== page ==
Meanwhile, Senate Democrats have prepared their own package that would cost at least $750 billion.
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Olympic Committee: Too early to make 'drastic decisions' about Tokyo
The International Olympic Committee said Tuesday that it was too early to make "drastic decisions" about whether the summer games in Tokyo would be affected.
"The IOC remains fully committed to the Olympic Games Tokyo 2020, and with more than four months to go before the Games, there is no need for any drastic decisions at this stage; and any speculation at this moment would be counter-productive," the IOC said in a statement.
"The situation around the COVID-19 virus" is affecting preparations for the games, but the "IOC encourages all athletes to continue to prepare for the Olympic Games Tokyo 2020 as best they can," the committee said.
Queen to meet with prime minister, then head to Windsor Castle
Britain’s Queen Elizabeth II will head to Windsor Castle on Thursday, a week earlier than planned, Buckingham Palace said Tuesday.
She will, however, still meet with Prime Minister Boris Johnson and has two other planned "audiences" at Buckingham Palace, as planned before her departure.
“In consultation with the Medical Household and Government, a number of public events with large numbers of people due to have been attended by The Queen, and other Members of the Royal Family, in the coming months will be cancelled or postponed,” the palace said in the statement.
Three garden parties scheduled to take place in May were also canceled, along with Maundy Service at St George’s Chapel. It’s likely that the queen will stay at Windsor Castle beyond Easter, the palace said.
Updated map from the NBC News Graphics team
New York gov: 'I have no interest' in quarantining a city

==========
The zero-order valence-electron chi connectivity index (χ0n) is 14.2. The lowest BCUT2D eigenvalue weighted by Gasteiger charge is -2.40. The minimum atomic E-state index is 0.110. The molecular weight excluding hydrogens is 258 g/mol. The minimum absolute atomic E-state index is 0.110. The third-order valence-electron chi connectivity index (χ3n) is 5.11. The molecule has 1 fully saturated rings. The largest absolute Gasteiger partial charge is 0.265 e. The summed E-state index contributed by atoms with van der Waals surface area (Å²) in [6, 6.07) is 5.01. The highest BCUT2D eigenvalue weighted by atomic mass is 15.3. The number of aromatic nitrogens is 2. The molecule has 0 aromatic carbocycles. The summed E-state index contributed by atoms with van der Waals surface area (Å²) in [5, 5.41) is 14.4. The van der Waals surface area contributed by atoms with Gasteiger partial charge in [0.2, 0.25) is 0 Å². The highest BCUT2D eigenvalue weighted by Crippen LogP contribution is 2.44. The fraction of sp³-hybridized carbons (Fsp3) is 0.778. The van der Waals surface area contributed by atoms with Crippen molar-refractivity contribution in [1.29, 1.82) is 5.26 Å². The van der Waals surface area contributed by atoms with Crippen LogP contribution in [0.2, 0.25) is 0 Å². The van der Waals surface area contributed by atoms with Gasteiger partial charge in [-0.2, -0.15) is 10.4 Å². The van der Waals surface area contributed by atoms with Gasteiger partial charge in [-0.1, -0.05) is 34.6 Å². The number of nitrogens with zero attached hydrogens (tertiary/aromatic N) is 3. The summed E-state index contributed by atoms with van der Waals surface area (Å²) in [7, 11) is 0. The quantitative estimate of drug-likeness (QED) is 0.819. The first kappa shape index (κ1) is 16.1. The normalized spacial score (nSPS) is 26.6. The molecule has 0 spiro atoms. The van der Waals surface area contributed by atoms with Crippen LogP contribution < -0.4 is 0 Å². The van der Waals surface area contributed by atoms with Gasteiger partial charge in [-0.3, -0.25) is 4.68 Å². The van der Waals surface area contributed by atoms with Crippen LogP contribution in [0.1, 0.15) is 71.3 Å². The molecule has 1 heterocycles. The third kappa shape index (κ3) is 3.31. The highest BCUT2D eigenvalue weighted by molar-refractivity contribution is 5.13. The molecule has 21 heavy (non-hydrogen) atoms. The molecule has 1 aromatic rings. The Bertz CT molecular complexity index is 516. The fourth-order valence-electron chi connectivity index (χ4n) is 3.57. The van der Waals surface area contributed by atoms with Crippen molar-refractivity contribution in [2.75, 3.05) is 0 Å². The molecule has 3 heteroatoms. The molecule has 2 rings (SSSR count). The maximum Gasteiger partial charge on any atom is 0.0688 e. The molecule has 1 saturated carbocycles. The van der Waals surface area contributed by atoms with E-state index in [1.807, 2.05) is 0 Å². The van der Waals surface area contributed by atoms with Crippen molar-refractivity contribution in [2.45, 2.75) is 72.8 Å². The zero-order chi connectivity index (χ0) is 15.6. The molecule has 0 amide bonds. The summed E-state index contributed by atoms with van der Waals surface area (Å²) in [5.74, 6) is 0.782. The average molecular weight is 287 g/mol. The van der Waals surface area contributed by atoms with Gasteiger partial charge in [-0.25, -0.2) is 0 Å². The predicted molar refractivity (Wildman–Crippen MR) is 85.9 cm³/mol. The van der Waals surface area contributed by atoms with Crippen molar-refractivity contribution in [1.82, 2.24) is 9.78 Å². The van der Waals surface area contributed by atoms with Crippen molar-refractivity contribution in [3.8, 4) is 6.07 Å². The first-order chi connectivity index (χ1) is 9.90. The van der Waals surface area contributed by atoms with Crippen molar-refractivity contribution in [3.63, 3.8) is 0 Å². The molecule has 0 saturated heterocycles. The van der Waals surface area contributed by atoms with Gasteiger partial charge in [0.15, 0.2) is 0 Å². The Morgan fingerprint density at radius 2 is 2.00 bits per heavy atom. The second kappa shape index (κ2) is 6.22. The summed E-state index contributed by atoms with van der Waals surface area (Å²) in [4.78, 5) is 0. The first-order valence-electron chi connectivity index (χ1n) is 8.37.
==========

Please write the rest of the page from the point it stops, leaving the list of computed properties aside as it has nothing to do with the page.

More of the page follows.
New York Gov. Andrew Cuomo said Tuesday morning he had no plans to impose a quarantine on any city in his state.
"I have no interest whatsoever, and no plan whatsoever, to quarantine any city," Cuomo said at a news conference.
However, Cuomo said it was "possible we will be doing more dramatic closings" in addition to shuttering restaurants, bars and schools to curb the spread of the coronavirus.
He also said the number of cases in the state is expected to peak in 45 days:
The scene in New York
Amazon limits warehouse service to household staples and medical supplies
Amazon is not accepting new products to its warehouse service except household staples, medical supplies and other high-demand items through April 5, according to an announcement obtained by NBC News. Amazon confirmed the authenticity of the announcement.
“We are seeing increased online shopping and as a result some products such as household staples and medical supplies are out of stock,” the company announced on its seller platform called Seller Central. “With this in mind, we are temporarily prioritizing household staples, medical supplies and other high-demand products coming into our fulfillment centers so that we can more quickly receive, restock, and ship these products to customers.”
The company said that high-demand goods include baby products, health and household items, beauty and personal care products, groceries, industrial items and pet supplies.
Spain turns back cars at land borders as death toll rises to 491
Spain set up police checks at its land borders with France and Portugal on Tuesday and turned back foreigners attempting to enter, part of strict measures to prevent the spread of the coronavirus in Europe’s second hardest-hit country.
The government reported 182 new fatalities overnight, bringing the total dead to 491 and making Spain the country with the world’s fastest-rising toll behind Italy. The number of infected topped 10,000 for the first time to 11,178.
Spain closed its land borders Monday to all but Spaniards, permanent residents and transborder workers. Trade in goods is not affected.